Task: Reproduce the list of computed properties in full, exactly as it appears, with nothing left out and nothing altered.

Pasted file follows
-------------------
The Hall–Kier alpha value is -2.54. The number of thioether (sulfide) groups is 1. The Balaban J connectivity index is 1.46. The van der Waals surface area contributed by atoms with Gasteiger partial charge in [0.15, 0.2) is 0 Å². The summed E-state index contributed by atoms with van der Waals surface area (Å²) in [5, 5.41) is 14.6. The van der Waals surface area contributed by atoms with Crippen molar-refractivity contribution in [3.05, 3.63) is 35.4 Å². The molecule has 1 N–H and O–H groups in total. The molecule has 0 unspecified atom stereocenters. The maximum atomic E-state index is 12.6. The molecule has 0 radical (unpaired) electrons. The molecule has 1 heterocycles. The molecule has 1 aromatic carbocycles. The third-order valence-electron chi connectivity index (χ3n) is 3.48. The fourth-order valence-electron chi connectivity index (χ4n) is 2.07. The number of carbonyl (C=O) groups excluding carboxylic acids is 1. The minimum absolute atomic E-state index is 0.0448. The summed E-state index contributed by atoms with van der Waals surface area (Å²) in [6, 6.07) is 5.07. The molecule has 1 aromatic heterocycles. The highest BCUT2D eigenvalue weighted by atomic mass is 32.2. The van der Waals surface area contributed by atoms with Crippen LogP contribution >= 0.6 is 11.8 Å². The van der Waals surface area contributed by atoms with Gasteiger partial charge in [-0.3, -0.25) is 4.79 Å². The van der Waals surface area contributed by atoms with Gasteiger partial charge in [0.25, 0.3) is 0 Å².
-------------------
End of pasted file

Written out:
The Hall–Kier alpha value is -2.54. The number of thioether (sulfide) groups is 1. The Balaban J connectivity index is 1.46. The van der Waals surface area contributed by atoms with Gasteiger partial charge in [0.15, 0.2) is 0 Å². The summed E-state index contributed by atoms with van der Waals surface area (Å²) in [5, 5.41) is 14.6. The van der Waals surface area contributed by atoms with Crippen molar-refractivity contribution in [3.05, 3.63) is 35.4 Å². The molecule has 1 N–H and O–H groups in total. The molecule has 0 unspecified atom stereocenters. The maximum atomic E-state index is 12.6. The molecule has 0 radical (unpaired) electrons. The molecule has 1 heterocycles. The molecule has 1 aromatic carbocycles. The third-order valence-electron chi connectivity index (χ3n) is 3.48. The fourth-order valence-electron chi connectivity index (χ4n) is 2.07. The number of carbonyl (C=O) groups excluding carboxylic acids is 1. The minimum absolute atomic E-state index is 0.0448. The summed E-state index contributed by atoms with van der Waals surface area (Å²) in [6, 6.07) is 5.07. The molecule has 1 aromatic heterocycles. The highest BCUT2D eigenvalue weighted by atomic mass is 32.2. The van der Waals surface area contributed by atoms with Crippen LogP contribution >= 0.6 is 11.8 Å². The van der Waals surface area contributed by atoms with Gasteiger partial charge in [-0.3, -0.25) is 4.79 Å². The van der Waals surface area contributed by atoms with Gasteiger partial charge in [0.25, 0.3) is 0 Å².